"black slip"= black lace slip.  The word décolletage, a low-cut neckline, comes from the French décolleter, which means cut out the neck of, as for a dress, and also cut someone's neck.  Here, I'm the wrongdoer, having stolen the slip, and I'm sentenced to a razor death....
The razors were anguishing, senseless.  How could god, the gods, creators of life and dreams, inflict them on me in my sleep? In "shiny foil," my molester--as I call him in the dream--is sentenced to be executed with a razor, but by the time I understand that his molesting is a form of love, it is too late to save him.
Just now, as I write, it occurs to me that foil also has another meaning, a literary one:  isn't the molester a foil for my own spurning of love and longing for love? A thing that contrasts with and enhances the qualities of the other.  Here again, foil:  they were foils for each other, the two brothers.  I mingled them together, remembering.  They harmed me; they hurt my life; they did me irreparable harm. And yet, there was something shiny about me and the one I called the cat, as he bent his head and looked in my eyes--out there on the driveway.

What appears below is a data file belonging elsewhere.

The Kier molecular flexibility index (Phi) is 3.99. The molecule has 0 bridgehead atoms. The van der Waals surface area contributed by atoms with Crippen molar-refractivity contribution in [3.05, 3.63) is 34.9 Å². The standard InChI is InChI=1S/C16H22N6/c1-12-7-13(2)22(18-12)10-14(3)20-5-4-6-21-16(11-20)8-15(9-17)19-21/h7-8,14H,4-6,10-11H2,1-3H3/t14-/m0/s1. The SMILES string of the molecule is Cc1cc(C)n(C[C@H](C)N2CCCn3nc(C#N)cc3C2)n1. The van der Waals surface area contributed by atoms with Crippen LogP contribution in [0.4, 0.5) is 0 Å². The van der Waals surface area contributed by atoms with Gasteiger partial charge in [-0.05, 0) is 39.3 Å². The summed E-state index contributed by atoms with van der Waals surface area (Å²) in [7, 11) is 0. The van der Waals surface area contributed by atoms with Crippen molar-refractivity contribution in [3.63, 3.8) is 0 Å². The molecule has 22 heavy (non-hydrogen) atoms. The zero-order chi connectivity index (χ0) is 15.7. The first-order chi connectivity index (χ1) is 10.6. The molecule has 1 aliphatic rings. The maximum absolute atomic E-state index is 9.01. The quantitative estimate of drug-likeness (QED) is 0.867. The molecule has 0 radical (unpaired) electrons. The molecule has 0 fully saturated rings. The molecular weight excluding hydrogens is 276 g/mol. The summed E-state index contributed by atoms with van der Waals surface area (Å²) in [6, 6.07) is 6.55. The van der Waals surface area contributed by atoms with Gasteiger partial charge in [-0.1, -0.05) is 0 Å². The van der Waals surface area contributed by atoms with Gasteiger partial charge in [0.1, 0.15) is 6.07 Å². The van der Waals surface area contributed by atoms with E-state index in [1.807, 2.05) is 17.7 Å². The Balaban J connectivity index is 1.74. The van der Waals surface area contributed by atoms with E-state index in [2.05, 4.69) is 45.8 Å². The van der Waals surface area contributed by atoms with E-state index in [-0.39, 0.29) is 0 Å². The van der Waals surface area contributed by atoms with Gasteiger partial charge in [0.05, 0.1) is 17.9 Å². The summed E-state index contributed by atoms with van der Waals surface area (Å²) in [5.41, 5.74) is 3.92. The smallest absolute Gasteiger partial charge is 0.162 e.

Sarah Arvio

About Sarah Arvio

Sarah Arvio - night thoughts

Photo © Rigel Garcia de la Cabada

SARAH ARVIO is the author of two previous books of poetry, Visits from the Seventh and Sono. She has won a number of awards and honors, including the Rome Prize from the American Academy of Arts and Letters and Guggenheim and Bogliasco Fellowships. For many years a translator for the United Nations in New York and Switzerland, she has also taught poetry at Princeton.




Praise for Sarah Arvio's Night Thoughts from The Washington Independent Review of Books

"Who does not love the nighttime mind with its full disclosure, lack of censor—